William Tucker makes some good points:
‘It is not that the average person is not concerned about the environment. Everyone weighs the balance of economic gain against a respect for nature. It is only the truly affluent, however, who can be concerned about the environment to the exclusion of everything else.‘
On this analysis, It’s the people who’ve benefitted most from industrial activity that are using their wealth and leisure to promote an ideology that is ultimately harmful to industrial activity, and the people who live by it. Tucker has been following how such ideas actually translate into public policy and political organization for a while. Tucker also invokes Thorstein Veblen, and highlights how environmentalism can make for strange political bedfellows:
‘But the Keystone Pipeline has brought all this into focus. As Joel Kotkin writes in Forbes, Keystone is the dividing line of the “two Americas,” the knowledge-based elites of the East and West Coasts in their media, non-profit and academic homelands (where Obama learned his environmentalism) and the blue-collar workers of the Great In- Between laboring in agriculture, mining, manufacturing, power production and the exigencies of material life.’
Aside from the political and sociological analysis, I would offer that there are many to whom environmentalism serves as a kind of religion (or at least a political and organizational entity offering purpose and membership).
On this view, man has fallen away from Nature, and built civilized society atop it through harmful, unsustainable means. He must atone, and get back in harmony with Nature, as he has alienated himself from his once graceful state (tribal? romantically primitive? collectively just? equal and fair? healthy? “spiritually aware?” morally good?). This obviously gives meaning to people’s lives, a purpose, belonging and group identity as well as a political and secularly moral political platform. A majority of these folks are almost always anti-industrial, and it’s worthy of note how environmentalism has grown in our schools, marketplace, and in the public mind.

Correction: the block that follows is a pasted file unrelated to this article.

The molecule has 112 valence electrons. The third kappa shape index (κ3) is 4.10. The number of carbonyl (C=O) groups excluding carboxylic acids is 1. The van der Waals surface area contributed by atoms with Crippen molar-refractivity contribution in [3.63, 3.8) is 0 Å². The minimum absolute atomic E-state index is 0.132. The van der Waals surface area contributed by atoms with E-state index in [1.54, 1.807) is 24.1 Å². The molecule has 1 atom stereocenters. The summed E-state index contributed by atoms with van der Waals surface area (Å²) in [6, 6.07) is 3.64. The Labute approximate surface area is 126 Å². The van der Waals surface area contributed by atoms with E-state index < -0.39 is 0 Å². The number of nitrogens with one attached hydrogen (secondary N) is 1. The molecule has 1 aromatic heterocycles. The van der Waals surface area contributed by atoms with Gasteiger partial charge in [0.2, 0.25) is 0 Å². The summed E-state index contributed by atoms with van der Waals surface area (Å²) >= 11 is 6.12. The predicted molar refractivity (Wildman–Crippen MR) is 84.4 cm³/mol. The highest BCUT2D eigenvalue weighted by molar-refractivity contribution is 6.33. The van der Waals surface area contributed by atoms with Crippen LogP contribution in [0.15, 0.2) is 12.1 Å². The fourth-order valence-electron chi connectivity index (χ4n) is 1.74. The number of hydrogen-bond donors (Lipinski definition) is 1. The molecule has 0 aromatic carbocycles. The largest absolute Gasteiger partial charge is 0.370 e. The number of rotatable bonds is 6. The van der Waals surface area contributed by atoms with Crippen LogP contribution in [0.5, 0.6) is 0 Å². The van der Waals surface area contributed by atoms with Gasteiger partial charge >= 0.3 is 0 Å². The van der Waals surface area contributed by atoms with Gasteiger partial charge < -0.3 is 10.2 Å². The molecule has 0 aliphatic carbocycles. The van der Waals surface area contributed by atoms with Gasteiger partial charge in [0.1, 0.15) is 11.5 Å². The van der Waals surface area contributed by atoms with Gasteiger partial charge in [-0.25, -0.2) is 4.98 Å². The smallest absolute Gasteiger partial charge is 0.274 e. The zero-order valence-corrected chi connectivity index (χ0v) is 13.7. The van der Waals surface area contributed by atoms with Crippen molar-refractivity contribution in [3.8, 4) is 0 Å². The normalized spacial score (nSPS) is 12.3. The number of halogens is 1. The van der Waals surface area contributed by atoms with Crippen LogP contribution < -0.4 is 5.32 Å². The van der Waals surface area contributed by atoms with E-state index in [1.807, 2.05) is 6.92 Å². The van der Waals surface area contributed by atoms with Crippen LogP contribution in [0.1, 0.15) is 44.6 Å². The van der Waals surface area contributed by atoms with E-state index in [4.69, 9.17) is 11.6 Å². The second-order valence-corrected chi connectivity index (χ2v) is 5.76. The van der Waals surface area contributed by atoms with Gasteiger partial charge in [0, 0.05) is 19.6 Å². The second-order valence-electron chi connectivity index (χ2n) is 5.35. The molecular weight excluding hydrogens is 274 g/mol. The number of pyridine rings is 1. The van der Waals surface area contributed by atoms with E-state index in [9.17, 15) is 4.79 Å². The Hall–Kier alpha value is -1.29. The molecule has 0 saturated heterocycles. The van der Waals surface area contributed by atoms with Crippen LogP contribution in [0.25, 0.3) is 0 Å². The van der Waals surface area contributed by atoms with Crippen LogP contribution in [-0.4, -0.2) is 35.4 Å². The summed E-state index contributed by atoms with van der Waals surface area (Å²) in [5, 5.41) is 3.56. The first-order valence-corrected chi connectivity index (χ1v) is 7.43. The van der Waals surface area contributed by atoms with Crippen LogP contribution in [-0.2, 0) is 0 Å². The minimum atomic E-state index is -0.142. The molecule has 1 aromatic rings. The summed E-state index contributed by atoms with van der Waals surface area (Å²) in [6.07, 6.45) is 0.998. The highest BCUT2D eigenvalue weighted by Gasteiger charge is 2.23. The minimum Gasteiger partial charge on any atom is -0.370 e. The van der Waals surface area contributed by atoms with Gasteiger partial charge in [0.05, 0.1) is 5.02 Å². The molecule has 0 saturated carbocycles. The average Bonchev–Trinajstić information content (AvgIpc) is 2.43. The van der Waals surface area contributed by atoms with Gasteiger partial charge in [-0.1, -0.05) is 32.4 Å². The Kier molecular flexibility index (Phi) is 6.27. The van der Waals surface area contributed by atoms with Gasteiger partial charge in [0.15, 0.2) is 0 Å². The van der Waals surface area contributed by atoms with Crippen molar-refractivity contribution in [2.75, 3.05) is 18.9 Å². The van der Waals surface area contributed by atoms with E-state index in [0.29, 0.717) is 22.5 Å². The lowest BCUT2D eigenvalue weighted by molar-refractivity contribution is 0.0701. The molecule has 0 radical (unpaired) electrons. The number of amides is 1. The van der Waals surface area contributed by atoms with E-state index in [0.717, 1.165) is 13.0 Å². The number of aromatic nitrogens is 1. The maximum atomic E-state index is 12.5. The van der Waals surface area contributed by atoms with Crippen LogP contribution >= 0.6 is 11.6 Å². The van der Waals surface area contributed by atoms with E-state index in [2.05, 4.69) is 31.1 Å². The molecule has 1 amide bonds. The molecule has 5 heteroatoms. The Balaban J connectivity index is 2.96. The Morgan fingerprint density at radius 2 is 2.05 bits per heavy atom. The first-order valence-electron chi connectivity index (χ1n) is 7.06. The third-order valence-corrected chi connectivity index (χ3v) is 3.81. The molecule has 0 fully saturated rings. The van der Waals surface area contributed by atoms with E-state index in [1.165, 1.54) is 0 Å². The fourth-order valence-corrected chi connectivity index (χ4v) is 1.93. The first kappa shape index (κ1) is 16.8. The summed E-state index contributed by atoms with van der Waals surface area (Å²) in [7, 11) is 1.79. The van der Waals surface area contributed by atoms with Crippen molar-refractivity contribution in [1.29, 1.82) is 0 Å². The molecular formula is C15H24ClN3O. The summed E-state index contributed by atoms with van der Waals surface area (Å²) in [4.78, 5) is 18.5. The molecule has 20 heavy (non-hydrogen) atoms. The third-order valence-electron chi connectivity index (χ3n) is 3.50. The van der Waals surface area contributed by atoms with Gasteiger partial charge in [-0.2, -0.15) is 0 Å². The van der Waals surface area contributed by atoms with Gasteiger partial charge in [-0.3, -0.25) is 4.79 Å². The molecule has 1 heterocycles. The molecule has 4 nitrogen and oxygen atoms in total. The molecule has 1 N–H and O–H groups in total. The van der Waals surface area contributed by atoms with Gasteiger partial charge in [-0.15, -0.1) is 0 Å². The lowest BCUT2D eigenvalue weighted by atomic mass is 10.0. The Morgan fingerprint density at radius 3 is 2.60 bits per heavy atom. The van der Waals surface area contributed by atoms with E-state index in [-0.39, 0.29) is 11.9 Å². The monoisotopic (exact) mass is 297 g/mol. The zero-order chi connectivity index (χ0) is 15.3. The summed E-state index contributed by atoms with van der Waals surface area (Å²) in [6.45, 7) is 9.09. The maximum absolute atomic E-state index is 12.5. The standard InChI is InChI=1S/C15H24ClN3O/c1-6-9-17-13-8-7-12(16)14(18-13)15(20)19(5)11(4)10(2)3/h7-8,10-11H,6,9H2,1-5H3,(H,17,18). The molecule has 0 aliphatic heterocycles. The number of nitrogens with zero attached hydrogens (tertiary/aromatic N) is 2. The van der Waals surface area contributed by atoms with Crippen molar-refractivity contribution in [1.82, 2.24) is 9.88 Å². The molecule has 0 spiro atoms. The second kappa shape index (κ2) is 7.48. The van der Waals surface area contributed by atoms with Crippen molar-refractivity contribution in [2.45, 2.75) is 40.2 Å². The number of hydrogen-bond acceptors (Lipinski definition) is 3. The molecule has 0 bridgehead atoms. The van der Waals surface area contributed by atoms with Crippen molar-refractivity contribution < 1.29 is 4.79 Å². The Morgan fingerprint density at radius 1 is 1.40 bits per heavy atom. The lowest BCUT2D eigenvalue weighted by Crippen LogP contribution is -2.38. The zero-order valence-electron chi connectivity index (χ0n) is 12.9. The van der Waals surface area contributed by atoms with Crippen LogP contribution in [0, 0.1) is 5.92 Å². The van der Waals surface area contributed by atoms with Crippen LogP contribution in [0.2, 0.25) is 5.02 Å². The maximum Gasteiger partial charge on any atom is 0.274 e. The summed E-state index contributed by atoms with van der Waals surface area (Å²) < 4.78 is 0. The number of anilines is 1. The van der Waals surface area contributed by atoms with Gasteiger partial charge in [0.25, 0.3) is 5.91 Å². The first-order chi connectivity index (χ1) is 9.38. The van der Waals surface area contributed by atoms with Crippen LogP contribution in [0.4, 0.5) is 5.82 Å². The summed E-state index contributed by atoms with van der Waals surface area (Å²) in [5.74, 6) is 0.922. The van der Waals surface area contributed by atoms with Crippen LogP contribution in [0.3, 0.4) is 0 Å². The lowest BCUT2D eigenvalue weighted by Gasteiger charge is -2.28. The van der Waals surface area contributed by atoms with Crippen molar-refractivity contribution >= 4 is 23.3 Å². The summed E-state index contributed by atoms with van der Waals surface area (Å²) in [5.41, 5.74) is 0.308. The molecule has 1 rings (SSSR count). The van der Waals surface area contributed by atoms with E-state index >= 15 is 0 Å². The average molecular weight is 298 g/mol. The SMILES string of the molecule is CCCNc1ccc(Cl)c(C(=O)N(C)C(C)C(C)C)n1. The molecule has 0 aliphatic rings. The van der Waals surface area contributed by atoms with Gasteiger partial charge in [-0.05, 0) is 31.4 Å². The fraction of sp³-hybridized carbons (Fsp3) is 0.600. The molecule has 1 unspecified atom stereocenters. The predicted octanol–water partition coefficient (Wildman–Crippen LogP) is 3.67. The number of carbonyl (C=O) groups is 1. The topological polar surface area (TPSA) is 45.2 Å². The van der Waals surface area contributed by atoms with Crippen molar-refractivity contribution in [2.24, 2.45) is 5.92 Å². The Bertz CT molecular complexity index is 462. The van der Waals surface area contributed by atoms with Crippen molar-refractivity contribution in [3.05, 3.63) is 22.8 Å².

It’s often tough to tell where the sciences end (and they are often invoked to declare knowledge that is certain, or near-certain, and worthy of action) and where a certain political philosophy (usually more communal, politically Left, Statist…regulatory, centrally planned economically) begins.
“Only when humans are again permitted to build authentic urbanism — those cities, towns, and villages that nurture us by their comforts and delights — will we cease the despoiling of Nature by escaping to sprawl.”
Bjorn Lomborg is skeptical of ‘Earth Hour’ in Blinded By The Light. Go towards the light.
Here’s Robert Zubrin:
How to separate reasonable environmentalism from the totalitarian impulses, the Malthusians and various other people who “know” how many people is enough? Now that environmentalism is a primary focus in our schools, it’s probably worth thinking about.
***It’s worthy of note how much subtle anti-corporate, anti-capitalist, communitarian political ideology has seeped into mainstream American thinking through the environmentalist movement, aside from any science.
Related On This Site: Isaiah Berlin’s negative liberty: From George Monbiot: ‘How Freedom Became Tyranny’
Ronald Bailey At Reason: ‘Delusional in Durban’…A Few Links On Environmentalism And Liberty…From The WSJ-A Heated Exchange: Al Gore Confronts His Critics…From The Literary Review–Weather Channel Green Ideology: Founder John Coleman Upset….The Weather Channel’s Green Blog: A Little Too Green…From The Washington Post: The Weather Channel’s Forecast Earth Team Fired